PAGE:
Reading Together

Storybook Guide Based on Steve Jenkins’s “Actual Size”

Explore math while reading and talking about this storybook.

Topic:

Activity Summary

Use this storybook guide with the book “Actual Size.” Many public libraries have this book.

Reading guide

About the Story

In “Actual Size,” we meet animals of different sizes. Animals are drawn to scale so children can see how they measure up to each animal. Each page includes interesting facts and physical dimensions of the animal.

Large orange atlas moth with the text: “The atlas moth is so large that it is often mistaken for a bird. Wingspan: 12 inches.” Illustration from “Actual Size”.

Words to Learn

MEASUREMENT WORDS
largest, giant, enormous, heaviest, longest, smallest

ANIMALS
moth, squid, crocodile, ostrich, anteater, tarantula

About the Math

“Actual Size” is about size relationships and measurement. When exploring and measuring the animals in the book, your child may learn:

  • Animals come in many different sizes. Some are big, small, short, or long.
  • How to compare animals of different sizes to find out which animal is bigger, smaller, shorter, or longer.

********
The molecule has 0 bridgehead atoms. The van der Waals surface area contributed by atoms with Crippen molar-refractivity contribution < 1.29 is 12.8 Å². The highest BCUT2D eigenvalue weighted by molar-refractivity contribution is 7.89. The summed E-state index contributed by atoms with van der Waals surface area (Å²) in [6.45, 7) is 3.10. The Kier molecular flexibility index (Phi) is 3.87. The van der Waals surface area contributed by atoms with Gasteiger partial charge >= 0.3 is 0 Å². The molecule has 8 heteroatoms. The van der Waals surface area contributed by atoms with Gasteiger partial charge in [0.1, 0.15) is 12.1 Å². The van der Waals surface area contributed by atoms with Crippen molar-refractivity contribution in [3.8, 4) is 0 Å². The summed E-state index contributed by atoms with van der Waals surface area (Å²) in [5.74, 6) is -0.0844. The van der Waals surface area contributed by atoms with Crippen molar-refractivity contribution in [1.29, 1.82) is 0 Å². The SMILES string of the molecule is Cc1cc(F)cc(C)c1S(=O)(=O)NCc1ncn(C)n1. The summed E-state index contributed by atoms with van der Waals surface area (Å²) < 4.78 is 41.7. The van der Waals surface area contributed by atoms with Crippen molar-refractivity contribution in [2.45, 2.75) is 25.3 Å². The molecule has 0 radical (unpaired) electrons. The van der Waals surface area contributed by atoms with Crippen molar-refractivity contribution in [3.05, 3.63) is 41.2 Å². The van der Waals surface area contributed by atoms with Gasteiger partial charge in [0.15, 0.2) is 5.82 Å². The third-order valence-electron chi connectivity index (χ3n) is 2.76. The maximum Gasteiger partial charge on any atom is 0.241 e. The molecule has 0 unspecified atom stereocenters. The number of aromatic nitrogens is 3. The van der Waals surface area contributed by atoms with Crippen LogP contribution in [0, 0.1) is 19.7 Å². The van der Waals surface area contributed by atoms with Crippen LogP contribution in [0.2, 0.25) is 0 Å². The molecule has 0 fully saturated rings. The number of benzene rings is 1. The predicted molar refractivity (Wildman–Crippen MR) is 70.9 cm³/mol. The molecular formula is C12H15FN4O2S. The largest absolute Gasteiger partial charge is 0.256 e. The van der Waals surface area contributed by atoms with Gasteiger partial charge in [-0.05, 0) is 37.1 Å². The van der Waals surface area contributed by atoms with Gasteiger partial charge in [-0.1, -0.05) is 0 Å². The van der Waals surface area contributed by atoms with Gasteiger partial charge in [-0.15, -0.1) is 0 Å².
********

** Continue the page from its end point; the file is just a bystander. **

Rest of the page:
• How your child compares in size to the different animals.
Zoomed in image of an African elephant foot with the text: “This foot belongs to the largest land animal, the African elephant: height up to 12 feet, weight as much as 14,000 pounds.” Illustration from “Actual Size”.

Math Talk During Reading

  • MAKE AN INFORMED JUDGMENT
    Can you tell what animal is on this page? How do you know?
  • COMPARE ANIMALS OF DIFFERENT SIZES
    Which one do you think is bigger, smaller, shorter, longer? How do you know?
  • MEASURE THE ANIMALS USING DIFFERENT BODY PARTS
    Let’s use your hand to measure the size of the animals. How big is this animal compared to your hand?
  • EXPLORE HOW YOUR CHILD’S SIZE COMPARES TO THE SIZE OF THE ANIMALS
    How does your foot compare to the elephant’s foot? Which one is bigger?

Try to come up with some of your own questions and comments, too!

Activity After Reading

  • TALK ABOUT MEASUREMENT IN THE WORLD AROUND YOU
    Let’s look at this tiny ant! How small is it compared to your thumb?